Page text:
The Executive Director of Cleen foundation during a town hall meeting gave a welcome remark titled “Community Awareness: Panacea to ending Trafficking of Women and Girls which was held in Edo state.
Here is the remark below;
Distinguished Partners, it gives me great pleasure on behalf of the Board, Management and Staff of CLEEN Foundation to welcome you all to this Townhall Meeting to raise awareness on Human Trafficking and seek possible solutions in mitigating such trends in Edo State. We thank you for your presence and taking the time to be here with us within your tight schedule and short notice.
CLEEN Foundation on the 25th of June, 2020 launched the “Preventing forced migration and trafficking of women and girls in Nigeria: Build resilience, promote sustainable development” project in response to the worrisome rates of trafficking of women and girls and the harsh realities they face especially during and at the destination countries.
The Project is supported by the UN Women and is essentially aimed at identifying a range of gaps, challenges, and priorities for future policy and programming towards increasing gender-sensitive information and awareness-raising in Nigeria on trafficking and migration working closely with the National Agency for the Prohibition of Trafficking in Persons (NAPTIP). The Project’s focal states are Edo and Lagos states which both record the highest rates of these crimes respectively, in Nigeria.
Since inception, the project has been engaging actively with relevant stakeholders including CSOs, law enforcement agencies including NAPTIP, NPF, NIS to foster more gender responsive law enforcement interventions and policy responsive frameworks.
The primary objective of this project is to enable a gender-sensitive policy environment that addresses forced migration and trafficking and increase gender-sensitive information and awareness-raising in source migration trafficking sites.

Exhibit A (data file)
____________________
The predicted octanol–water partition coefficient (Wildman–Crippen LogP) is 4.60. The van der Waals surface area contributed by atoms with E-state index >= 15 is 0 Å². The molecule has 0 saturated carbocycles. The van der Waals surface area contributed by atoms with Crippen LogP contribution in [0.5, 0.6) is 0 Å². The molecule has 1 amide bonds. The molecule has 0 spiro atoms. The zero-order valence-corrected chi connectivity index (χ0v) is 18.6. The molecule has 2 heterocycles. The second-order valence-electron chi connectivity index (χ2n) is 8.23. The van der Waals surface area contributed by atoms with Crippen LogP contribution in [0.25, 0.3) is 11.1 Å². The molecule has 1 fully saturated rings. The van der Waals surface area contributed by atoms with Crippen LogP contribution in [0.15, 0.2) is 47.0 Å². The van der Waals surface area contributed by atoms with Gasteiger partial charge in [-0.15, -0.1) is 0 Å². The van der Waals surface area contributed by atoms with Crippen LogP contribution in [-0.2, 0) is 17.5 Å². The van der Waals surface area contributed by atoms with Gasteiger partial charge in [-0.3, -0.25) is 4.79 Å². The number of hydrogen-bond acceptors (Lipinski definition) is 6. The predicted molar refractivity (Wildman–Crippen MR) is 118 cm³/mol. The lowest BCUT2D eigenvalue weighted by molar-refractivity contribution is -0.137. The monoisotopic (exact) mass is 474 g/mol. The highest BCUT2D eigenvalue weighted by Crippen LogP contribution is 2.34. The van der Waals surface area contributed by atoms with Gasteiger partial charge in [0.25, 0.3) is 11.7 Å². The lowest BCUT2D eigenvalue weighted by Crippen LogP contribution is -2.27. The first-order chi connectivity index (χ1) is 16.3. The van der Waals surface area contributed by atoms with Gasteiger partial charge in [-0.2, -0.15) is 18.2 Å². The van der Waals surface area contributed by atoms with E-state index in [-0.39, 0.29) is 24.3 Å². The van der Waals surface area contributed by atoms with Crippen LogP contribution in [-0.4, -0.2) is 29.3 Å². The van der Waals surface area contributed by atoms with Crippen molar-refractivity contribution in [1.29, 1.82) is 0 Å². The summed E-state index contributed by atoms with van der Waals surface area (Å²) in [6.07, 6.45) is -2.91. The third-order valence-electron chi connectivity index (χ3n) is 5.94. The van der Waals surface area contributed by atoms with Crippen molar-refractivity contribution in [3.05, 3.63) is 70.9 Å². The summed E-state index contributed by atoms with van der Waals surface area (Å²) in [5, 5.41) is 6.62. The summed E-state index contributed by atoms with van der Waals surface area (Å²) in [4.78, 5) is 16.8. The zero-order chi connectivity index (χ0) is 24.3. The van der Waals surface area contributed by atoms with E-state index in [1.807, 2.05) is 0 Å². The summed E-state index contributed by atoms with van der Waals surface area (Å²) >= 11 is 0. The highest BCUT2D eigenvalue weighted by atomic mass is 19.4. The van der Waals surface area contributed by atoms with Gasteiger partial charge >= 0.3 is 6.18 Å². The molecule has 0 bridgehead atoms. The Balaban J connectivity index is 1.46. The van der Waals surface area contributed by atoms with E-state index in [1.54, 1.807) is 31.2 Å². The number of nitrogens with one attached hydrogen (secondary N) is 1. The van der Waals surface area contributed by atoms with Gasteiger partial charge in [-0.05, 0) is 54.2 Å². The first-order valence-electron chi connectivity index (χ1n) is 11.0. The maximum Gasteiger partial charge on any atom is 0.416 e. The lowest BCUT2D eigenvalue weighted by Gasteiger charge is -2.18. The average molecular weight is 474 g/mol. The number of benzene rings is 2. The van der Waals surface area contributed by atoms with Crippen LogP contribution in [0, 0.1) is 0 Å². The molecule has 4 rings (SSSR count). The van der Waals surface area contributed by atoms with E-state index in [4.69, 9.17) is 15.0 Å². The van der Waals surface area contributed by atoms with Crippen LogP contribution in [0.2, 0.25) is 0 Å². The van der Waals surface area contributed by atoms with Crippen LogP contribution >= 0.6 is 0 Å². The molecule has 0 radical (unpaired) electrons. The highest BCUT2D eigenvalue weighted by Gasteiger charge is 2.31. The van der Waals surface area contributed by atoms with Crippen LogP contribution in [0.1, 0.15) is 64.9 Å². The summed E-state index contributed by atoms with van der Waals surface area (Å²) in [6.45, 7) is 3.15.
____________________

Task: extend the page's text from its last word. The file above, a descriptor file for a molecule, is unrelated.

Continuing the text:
The project also seeks to support and strengthen the gender-responsiveness of interventions by the National Agency for the Prohibition of Trafficking in Persons (NAPTIP) and other relevant government agencies.
Thus far, the intervention has progressed to the level of a Gender audit exercise on protection services within existing trafficking shelters and safe homes and other front-line services and providers.
The crime of trafficking in persons (TiP) is clandestine and complex. It is a modern-day form of slavery. Human trafficking in persons is a serious crime with negative long-term effects on the victims and the society at large, particularly its disporportionate effect on women and girls.
It remains a crime that feeds and is a possible source of other serious criminal activities. Women and children are the key target groups because of their unequal socio-economic status and the lack of awareness of their legal rights. It is estimated that 85% of Nigerian sex-workers in Europe originated or migrated from Edo State. The IOM (2018) puts the figure at over 60%.
In Edo State, Orhionmwon, Oredo and Ikpoba Okha Local government areas constitute some of the main recruiting centers for traffickers, while also being the main areas of departure of irregular migrants seeking to reach Europe.
Nigeria has, in the last two years, evacuated thousands of its citizens from Libya and Lebanon after they suffered several forms of abuses, including enslavement. Trafficking has resulted in at least 80,000 Nigerian women being held as sex slaves and forced labour in the Middle East.
This Townhall Meeting scheduled for today 13th of January, 2021 is to promote an understanding of critical trafficking issues and a Community Led Approach in the prevention of human trafficking and forced migration in Nigeria.
We thank the United Nations Women for supporting the implementation of the project and thank our Partners for their unflinching commitments thus far in the intervention, while wishing all a fruitful deliberation.
May God bless the Federal Republic of Nigeria.
Benson Olugbuo, Ph.D.